- Teach your children that if they see someone being bullied, they should not watch, laugh or join in.
- Pay attention to the relationships in your children’s groups. Ensure all children are included and that inappropriate behaviours are addressed.
- Help kids see the value of offering empathy and support to those who are bullied.
- Work with your child’s school to educate others about the problem of bullying.
- Be a good example for your children. Model respectful behaviours at home and in your daily interactions.
How parents can help stop cyberbullying:
- Familiarize yourself with online activities. Learn about the websites, blogs, chatrooms and cyberlingo that your children are using.
- Keep the computer in a common area so you can monitor activities.
- Keep open communication lines with your children so they feel comfortable talking to you about cyberbullying experiences. Let them know that you are there to support them.
- Recognize that online communication is a very important social aspect in kids’ lives. Do not automatically remove their online privileges if you find out about a cyberbullying experience.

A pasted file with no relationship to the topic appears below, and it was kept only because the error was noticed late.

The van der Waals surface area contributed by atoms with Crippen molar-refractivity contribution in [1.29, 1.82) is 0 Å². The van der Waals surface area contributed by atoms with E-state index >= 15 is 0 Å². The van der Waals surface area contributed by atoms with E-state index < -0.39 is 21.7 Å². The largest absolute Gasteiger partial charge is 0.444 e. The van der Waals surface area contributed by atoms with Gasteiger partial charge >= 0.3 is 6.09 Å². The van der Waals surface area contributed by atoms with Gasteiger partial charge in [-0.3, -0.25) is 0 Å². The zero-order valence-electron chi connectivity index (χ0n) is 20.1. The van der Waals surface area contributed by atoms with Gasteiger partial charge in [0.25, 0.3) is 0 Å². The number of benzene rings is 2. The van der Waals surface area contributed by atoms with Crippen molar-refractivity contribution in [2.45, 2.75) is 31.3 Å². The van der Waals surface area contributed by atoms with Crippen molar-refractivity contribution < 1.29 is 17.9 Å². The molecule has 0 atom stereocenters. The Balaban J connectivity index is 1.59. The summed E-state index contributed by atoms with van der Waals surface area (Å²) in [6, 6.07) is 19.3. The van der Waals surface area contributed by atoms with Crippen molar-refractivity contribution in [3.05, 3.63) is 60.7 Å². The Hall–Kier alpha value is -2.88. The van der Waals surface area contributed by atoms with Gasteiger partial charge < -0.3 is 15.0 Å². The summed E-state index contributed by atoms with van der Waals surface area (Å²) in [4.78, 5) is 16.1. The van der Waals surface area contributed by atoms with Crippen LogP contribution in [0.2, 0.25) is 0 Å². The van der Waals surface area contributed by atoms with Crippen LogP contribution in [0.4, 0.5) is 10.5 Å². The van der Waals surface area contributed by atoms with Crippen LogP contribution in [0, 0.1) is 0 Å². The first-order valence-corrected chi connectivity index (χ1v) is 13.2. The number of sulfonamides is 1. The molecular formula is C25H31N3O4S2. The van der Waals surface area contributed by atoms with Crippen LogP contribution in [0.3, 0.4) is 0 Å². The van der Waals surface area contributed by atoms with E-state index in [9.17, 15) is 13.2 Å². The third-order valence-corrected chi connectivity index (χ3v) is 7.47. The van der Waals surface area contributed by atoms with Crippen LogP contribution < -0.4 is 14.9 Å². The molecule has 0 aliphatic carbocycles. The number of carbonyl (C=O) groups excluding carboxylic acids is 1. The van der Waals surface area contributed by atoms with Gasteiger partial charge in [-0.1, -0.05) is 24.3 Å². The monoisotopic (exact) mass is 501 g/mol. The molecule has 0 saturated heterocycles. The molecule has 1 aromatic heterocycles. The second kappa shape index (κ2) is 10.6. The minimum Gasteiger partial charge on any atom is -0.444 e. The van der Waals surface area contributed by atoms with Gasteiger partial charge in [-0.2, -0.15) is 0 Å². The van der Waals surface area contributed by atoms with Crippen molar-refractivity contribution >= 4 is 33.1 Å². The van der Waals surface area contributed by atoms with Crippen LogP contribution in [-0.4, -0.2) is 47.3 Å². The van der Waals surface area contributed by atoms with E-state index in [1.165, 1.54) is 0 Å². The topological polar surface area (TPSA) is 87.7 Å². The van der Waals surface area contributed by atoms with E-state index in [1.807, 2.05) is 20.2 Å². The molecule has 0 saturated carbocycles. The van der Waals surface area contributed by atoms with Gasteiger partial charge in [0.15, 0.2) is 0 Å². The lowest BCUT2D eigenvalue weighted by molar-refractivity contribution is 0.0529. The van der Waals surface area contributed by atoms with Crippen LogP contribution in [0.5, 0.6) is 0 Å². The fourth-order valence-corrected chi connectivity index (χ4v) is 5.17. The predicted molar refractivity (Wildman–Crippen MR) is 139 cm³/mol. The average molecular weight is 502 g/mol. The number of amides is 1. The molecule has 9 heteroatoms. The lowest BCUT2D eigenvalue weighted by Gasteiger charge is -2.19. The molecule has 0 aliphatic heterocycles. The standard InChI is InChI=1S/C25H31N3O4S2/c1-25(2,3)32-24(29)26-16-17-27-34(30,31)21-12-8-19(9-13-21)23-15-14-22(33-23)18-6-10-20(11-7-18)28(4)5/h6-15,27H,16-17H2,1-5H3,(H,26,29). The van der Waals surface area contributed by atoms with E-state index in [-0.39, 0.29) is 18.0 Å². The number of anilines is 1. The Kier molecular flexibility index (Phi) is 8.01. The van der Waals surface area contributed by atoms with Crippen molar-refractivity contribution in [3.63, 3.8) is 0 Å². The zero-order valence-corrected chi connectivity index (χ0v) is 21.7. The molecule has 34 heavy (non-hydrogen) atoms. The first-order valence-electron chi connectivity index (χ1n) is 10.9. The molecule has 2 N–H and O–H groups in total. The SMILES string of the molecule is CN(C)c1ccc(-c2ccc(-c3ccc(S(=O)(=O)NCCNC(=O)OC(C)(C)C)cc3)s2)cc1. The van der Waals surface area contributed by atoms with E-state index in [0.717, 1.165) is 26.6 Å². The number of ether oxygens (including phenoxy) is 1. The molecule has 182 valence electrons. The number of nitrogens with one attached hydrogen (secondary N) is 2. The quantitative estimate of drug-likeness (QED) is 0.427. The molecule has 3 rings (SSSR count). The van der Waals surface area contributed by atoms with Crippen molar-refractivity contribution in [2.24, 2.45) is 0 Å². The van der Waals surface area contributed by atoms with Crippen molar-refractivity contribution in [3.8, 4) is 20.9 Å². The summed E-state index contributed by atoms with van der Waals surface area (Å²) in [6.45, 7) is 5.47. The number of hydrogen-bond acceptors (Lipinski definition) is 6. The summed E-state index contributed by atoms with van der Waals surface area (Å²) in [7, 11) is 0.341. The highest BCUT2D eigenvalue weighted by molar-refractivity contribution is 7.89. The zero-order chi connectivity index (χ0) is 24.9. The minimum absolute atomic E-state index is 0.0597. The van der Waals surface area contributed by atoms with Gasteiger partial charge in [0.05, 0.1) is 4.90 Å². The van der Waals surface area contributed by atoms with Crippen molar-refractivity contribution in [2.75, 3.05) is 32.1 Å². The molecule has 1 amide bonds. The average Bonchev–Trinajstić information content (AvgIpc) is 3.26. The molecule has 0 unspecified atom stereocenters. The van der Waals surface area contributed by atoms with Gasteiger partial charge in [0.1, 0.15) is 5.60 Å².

- Talk to your children about what is acceptable behaviour online and offline.
- Report any incident of online harassment and physical threats to the local police or your Internet Service Provider.
- Report any bullying that occurs over your child’s cell phone to your phone service provider. You may have to change the phone number if the problem does not stop.
Beyond the Hurt: Preventing Peer Harassment and Bullying
A Program for Adults
This Beyond the Hurt program examines all types of harassment and bullying—personal, racial, sexual, and the abuse of power and authority for parents and adults who work with children and youth.
Ranging from 2 - 8 hours, interactive workshops explore:
- how interpersonal power issues are played out among young people
- all aspects of bullying and harassment
- intervention and prevention issues, including in the law and through school policies
- how to respond to disclosures and what support services are available
- what impact bullying and harassing behavior have on young people
- proactive strategies for preventing harassment, abuse and bullying from occurring at individual, organizational, and community levels
- how to work with youth in developing risk-management strategies.
Resource Materials: A participant’s manual, as well as a video and case studies support the information.
Cost: Affordable and variable, dependent on the type, length and size of the workshop. Please contact your local Red Cross for specifics. Pricing includes facilitator and participant resources; does not include space, refreshments, meals etc. Additional fees may be charged for larger groups and travel expenses.
Posted November 7, 2007